When we got back to Savlei we showered and changed into our traveling clothes and finished packing. We had lunch at noon and Gagaj Markao came by around 1 p.m. to take us to the airport. It was a stunningly beautiful day. The lush shades of green presented by the vegetation in the bright sunshine, the azure blue of the sky, and when we were airborne, the deep blue of the ocean, were breathtaking. Rotuma truly is one of the most beautiful places on earth! We had a pleasant two-hour flight to Nausori where we were met by John and Sue, who took us back home to Laucala Beach Estates.
All-in-all we had a wonderful week on the island. With the exception of a couple of oppressively hot days and a thunderstorm or two, the weather was lovely, with cool breezes adding to our comfort. There weren’t too many flies and mosquitoes, which was a blessing. The food was really good as well. There have been many culinary innovations on the island in recent years, which have added a good deal of diversity to the modern Rotuman diet. For example, at various times we were served ‘ikou with coconut cream and chili peppers, eggplant with garlic, fried fish pieces with vati and green beans, meatballs, potato salad, custard meringue pie, ‘uhi pie with a cheese topping. All this was in addition to the old standards we like so much: baked a’ana and ‘uhi, fish in tahroro, pineapple, bananas (raw and cooked), fava, etc., etc.
But most of all, we had the pleasure of being with many of the people we truly love; we are already looking forward to returning. Only next time we would like to stay a bit longer!
Week of 18 – 25 June in Suva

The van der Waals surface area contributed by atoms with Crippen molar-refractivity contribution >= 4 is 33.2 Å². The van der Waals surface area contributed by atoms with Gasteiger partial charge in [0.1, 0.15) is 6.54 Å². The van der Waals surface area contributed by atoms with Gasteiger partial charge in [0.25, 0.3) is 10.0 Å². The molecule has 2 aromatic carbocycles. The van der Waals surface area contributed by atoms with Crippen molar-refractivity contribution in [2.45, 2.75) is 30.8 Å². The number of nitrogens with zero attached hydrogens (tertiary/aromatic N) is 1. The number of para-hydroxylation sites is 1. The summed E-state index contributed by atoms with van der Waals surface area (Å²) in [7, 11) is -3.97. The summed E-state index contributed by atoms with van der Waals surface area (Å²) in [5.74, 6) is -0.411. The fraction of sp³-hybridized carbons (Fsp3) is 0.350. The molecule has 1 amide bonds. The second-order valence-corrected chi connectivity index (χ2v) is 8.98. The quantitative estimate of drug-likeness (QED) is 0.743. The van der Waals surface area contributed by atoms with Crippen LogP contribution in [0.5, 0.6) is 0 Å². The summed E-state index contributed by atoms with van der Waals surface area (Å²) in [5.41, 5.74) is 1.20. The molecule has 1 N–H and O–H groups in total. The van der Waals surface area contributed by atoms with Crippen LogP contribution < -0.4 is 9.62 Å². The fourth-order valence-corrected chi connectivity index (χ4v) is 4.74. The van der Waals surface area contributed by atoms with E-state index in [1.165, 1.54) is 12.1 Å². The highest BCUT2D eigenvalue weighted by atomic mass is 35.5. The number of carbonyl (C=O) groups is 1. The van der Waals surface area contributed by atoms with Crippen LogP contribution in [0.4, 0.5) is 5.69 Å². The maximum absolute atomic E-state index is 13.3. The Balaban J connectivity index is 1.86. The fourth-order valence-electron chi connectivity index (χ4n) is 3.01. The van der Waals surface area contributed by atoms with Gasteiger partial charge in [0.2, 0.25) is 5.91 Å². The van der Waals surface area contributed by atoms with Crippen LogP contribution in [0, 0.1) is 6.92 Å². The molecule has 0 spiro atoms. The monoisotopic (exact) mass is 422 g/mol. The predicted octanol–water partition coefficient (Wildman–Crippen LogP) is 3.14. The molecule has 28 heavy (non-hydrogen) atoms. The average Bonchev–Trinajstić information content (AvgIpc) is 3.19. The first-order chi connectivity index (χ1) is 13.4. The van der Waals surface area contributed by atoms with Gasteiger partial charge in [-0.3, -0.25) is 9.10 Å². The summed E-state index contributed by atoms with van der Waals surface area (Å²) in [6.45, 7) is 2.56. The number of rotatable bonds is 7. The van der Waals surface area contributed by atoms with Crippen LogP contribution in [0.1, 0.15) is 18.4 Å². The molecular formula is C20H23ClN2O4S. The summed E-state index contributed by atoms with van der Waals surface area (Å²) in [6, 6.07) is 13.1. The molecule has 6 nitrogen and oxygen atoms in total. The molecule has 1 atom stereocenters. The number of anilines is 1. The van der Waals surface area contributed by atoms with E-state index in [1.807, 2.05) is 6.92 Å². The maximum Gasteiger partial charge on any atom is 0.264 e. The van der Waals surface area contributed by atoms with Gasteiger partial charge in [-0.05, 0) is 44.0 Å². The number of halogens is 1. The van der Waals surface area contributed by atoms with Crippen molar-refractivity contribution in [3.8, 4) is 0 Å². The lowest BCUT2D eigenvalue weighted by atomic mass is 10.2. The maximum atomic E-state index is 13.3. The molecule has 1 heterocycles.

Our week in Suva was also a delight. We got to spend time with several of our old friends and made some precious new friends as well. We got to see the South Pacific Games torch arrive at the shopping center at Laucala Bay where primary school students from Sun Yat Sen School performed a variety of Chinese dances.
During the week we met twice with Monifa Fiu, who is the coordinator of the LäjeRotuma Initiative. During our second visit she was accompanied by Rupeni Mario, an energy and climate change researcher. This gave us a good chance to learn more about this splendid project and to consider ways we can support it. We learned that there have been two kinds of growth that have been damaging the reefs on Rotuma, although both are called kama by the people on Rotuma. On the east end of the island the growth is a hard flat coral that replaces the productive branching coral. The other kind of kama, on the western side of the island, is a sponge-like organism that smothers the coral. Both types of kama are destroying previous habitats for fish and are therefore depleting available supplies.
We also met with Lisa Erasito on two occasions, once at the Fiji Museum. Lisa is Director of the National Trust, and we explored with her the possibility of developing a Rotuman exhibit at the museum. Currently there are permanent exhibits for the Fijian, Chinese, Indian, and even the Rabi communities, but nothing for Rotuma. We think this is an unfortunate omission for many reasons (Is Rotuma an integral part of Fiji or isn’t it? What are Rotuman schoolchildren to think when they visit the museum--that their culture isn’t important enough to warrant representation? Are foreign visitors to leave the museum without even knowing that Rotuma is part of the nation, and that Rotumans have contributed substantially to it?) We hope to persuade the museum’s director to start off with at least a case displaying Rotuman artifacts, and eventually to install a Rotuman gallery that tells the story of Rotuman culture and of Rotuma’s contributions to the nation. We will be seeking support from the Rotuman community in Fiji, and perhaps will seek support from foreign sources as well. We also got to meet Lisa’s husband, Jioje, who serves in the Fiji Military Forces.